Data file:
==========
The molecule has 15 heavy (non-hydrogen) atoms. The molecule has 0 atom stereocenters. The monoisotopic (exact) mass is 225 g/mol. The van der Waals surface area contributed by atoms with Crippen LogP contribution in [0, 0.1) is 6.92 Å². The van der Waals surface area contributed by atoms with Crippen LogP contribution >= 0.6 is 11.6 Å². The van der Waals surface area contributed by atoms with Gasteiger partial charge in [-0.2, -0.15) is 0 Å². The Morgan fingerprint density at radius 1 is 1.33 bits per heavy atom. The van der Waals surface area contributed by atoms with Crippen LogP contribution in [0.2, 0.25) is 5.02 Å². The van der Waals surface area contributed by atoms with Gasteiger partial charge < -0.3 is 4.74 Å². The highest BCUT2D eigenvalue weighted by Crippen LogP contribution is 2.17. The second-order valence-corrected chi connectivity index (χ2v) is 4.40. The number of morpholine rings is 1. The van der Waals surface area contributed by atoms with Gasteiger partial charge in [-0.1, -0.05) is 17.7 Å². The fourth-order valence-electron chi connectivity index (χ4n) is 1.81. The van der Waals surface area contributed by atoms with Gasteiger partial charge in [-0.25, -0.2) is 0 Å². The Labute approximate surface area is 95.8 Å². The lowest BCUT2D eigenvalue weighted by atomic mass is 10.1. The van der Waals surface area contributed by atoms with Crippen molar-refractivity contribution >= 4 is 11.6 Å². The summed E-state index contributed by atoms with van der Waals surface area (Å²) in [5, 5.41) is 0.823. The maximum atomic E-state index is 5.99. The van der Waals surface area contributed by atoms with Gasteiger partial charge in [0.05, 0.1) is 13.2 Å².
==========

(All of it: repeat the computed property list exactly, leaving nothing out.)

The molecule has 15 heavy (non-hydrogen) atoms. The molecule has 0 atom stereocenters. The monoisotopic (exact) mass is 225 g/mol. The van der Waals surface area contributed by atoms with Crippen LogP contribution in [0, 0.1) is 6.92 Å². The van der Waals surface area contributed by atoms with Crippen LogP contribution >= 0.6 is 11.6 Å². The van der Waals surface area contributed by atoms with Gasteiger partial charge in [-0.2, -0.15) is 0 Å². The Morgan fingerprint density at radius 1 is 1.33 bits per heavy atom. The van der Waals surface area contributed by atoms with Crippen LogP contribution in [0.2, 0.25) is 5.02 Å². The van der Waals surface area contributed by atoms with Gasteiger partial charge < -0.3 is 4.74 Å². The highest BCUT2D eigenvalue weighted by Crippen LogP contribution is 2.17. The second-order valence-corrected chi connectivity index (χ2v) is 4.40. The number of morpholine rings is 1. The van der Waals surface area contributed by atoms with Gasteiger partial charge in [-0.1, -0.05) is 17.7 Å². The fourth-order valence-electron chi connectivity index (χ4n) is 1.81. The van der Waals surface area contributed by atoms with Gasteiger partial charge in [-0.25, -0.2) is 0 Å². The Labute approximate surface area is 95.8 Å². The lowest BCUT2D eigenvalue weighted by atomic mass is 10.1. The van der Waals surface area contributed by atoms with Crippen molar-refractivity contribution >= 4 is 11.6 Å². The summed E-state index contributed by atoms with van der Waals surface area (Å²) in [5, 5.41) is 0.823. The maximum atomic E-state index is 5.99. The van der Waals surface area contributed by atoms with Gasteiger partial charge in [0.05, 0.1) is 13.2 Å².